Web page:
As in other negotiating areas, negotiators have also been discussing the question of how best to improve transparency and access to relevant data and information. Separate talks are also taking place on how to support the development of the cotton sector in the most vulnerable cotton producing countries.
6. Special safeguard mechanism
A large number of developing countries would like WTO members to agree on a new “special safeguard mechanism” which they could use to raise tariffs temporarily in the event of a sudden surge in import volumes or a fall in prices. At the 2015 Nairobi Ministerial Conference, trade ministers agreed that talks in this area would proceed in dedicated negotiating sessions.
However, progress has been slow, as many agricultural exporting countries — both developed and developing — have said they think any new safeguard of this sort should be part of broader negotiations on how to improve access to markets.
7. Public stockholding for food security purposes
Food price inflation in the late 2000s sparked renewed concern among some developing countries that WTO farm subsidy rules could limit their ability to buy food at government-set prices, as part of their public stockholding programmes for food security purposes. While there is no limit on how much food governments can buy at market prices under these programmes, support provided to farmers through government-administered minimum prices needs to be counted towards a country's overall limit on farm support under WTO rules.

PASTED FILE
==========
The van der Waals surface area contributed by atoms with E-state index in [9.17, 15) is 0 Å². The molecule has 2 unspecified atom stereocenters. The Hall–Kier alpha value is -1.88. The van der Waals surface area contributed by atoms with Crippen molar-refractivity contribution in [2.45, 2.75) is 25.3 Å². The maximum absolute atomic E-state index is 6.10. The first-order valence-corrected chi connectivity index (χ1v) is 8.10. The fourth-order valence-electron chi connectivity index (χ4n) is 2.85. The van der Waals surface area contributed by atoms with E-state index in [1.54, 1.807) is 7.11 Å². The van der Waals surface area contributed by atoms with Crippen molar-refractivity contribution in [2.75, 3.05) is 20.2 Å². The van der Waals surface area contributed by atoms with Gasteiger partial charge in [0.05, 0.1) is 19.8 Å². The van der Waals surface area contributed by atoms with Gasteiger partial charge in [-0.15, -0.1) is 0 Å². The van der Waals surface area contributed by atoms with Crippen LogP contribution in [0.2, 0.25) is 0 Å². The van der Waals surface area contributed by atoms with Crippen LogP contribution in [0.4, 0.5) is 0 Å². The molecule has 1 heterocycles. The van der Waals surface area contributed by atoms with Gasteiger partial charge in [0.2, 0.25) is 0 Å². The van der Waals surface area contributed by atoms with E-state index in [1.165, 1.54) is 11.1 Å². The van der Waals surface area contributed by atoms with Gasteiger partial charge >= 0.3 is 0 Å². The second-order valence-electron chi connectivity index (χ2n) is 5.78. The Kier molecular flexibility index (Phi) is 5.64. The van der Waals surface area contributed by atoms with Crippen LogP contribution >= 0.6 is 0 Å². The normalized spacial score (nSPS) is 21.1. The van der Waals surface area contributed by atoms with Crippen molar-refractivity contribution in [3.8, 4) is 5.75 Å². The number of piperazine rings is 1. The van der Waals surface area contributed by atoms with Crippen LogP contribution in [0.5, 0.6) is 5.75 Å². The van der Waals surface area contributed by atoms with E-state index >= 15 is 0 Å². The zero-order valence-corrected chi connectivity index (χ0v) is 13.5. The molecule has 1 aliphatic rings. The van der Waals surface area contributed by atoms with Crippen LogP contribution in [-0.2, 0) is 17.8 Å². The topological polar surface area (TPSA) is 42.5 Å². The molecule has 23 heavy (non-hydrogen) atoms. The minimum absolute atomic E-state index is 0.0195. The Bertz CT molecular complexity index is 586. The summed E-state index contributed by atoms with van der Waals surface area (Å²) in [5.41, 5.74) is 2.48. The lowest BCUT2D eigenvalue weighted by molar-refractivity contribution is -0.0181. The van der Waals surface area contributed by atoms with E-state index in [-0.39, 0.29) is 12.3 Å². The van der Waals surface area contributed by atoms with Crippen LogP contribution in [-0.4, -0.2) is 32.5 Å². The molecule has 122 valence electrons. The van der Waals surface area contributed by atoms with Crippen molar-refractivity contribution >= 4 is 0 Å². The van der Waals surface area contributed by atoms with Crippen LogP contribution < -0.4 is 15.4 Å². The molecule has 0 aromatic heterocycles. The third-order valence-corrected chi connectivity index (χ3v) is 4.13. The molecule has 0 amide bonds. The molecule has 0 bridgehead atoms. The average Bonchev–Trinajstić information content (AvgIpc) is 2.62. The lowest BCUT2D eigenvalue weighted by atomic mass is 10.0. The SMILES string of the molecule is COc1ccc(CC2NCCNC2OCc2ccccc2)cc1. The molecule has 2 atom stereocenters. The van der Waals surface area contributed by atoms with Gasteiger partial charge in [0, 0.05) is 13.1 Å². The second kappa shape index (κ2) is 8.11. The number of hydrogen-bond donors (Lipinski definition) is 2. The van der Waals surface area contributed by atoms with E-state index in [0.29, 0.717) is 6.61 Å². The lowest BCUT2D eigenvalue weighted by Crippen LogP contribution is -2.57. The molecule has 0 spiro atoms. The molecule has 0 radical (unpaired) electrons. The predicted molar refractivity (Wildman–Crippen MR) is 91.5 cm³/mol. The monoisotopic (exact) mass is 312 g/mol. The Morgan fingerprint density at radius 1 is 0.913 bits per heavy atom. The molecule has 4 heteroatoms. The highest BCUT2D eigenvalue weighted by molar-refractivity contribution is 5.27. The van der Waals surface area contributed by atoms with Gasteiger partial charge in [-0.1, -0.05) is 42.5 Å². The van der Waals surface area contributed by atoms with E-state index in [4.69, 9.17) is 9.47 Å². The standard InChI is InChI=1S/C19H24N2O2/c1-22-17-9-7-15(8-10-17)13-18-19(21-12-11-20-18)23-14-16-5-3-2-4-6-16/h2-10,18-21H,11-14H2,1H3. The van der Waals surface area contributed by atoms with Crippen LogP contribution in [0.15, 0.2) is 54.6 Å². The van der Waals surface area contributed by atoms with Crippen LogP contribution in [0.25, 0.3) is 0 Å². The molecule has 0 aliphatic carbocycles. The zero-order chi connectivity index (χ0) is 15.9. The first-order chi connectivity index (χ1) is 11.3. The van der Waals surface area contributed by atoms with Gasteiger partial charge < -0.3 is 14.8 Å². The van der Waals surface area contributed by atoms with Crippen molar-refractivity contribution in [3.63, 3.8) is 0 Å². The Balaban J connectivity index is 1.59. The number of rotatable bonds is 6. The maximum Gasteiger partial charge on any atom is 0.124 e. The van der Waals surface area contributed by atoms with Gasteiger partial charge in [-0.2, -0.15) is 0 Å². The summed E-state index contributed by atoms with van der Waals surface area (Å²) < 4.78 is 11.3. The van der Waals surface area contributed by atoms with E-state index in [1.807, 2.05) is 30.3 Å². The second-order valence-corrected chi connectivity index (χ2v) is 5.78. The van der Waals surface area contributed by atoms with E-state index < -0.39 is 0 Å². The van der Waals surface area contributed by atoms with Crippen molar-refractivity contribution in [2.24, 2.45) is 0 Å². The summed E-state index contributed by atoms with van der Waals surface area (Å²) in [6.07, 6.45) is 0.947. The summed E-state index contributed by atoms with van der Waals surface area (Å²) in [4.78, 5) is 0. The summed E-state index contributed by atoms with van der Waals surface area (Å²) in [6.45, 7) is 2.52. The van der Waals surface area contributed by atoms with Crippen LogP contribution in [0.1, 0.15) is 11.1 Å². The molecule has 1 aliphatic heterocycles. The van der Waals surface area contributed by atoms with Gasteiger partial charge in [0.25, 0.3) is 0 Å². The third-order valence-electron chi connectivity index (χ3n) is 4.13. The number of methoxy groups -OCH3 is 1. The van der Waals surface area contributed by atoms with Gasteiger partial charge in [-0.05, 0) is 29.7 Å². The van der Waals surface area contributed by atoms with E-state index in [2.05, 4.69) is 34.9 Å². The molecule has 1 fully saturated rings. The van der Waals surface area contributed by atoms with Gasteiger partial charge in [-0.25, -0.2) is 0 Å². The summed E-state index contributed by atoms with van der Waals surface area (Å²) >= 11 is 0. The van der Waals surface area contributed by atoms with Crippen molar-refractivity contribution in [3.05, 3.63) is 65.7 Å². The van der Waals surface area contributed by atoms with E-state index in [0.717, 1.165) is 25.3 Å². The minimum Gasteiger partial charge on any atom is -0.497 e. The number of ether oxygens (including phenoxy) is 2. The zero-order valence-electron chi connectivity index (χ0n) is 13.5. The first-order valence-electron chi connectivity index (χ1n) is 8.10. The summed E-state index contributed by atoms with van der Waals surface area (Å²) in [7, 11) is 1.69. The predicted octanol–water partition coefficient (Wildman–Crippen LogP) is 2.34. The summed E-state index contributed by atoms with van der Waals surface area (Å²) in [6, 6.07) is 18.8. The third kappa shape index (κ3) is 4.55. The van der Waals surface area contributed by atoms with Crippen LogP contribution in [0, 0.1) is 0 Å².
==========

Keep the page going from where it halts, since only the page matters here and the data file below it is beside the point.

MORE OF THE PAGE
At the WTO's Bali Ministerial Conference in 2013, WTO members agreed not to challenge the consistency of the support provided under public stockholding programmes with the Agreement on Agriculture. This was on the proviso that developing countries complied with certain conditions, such as providing more information on how these programmes operated, and how stocks were procured and released. Two years later, at the Nairobi Ministerial Conference, ministers agreed that talks aimed at a “permanent solution” in this area would also proceed in dedicated negotiating sessions and under a separate track.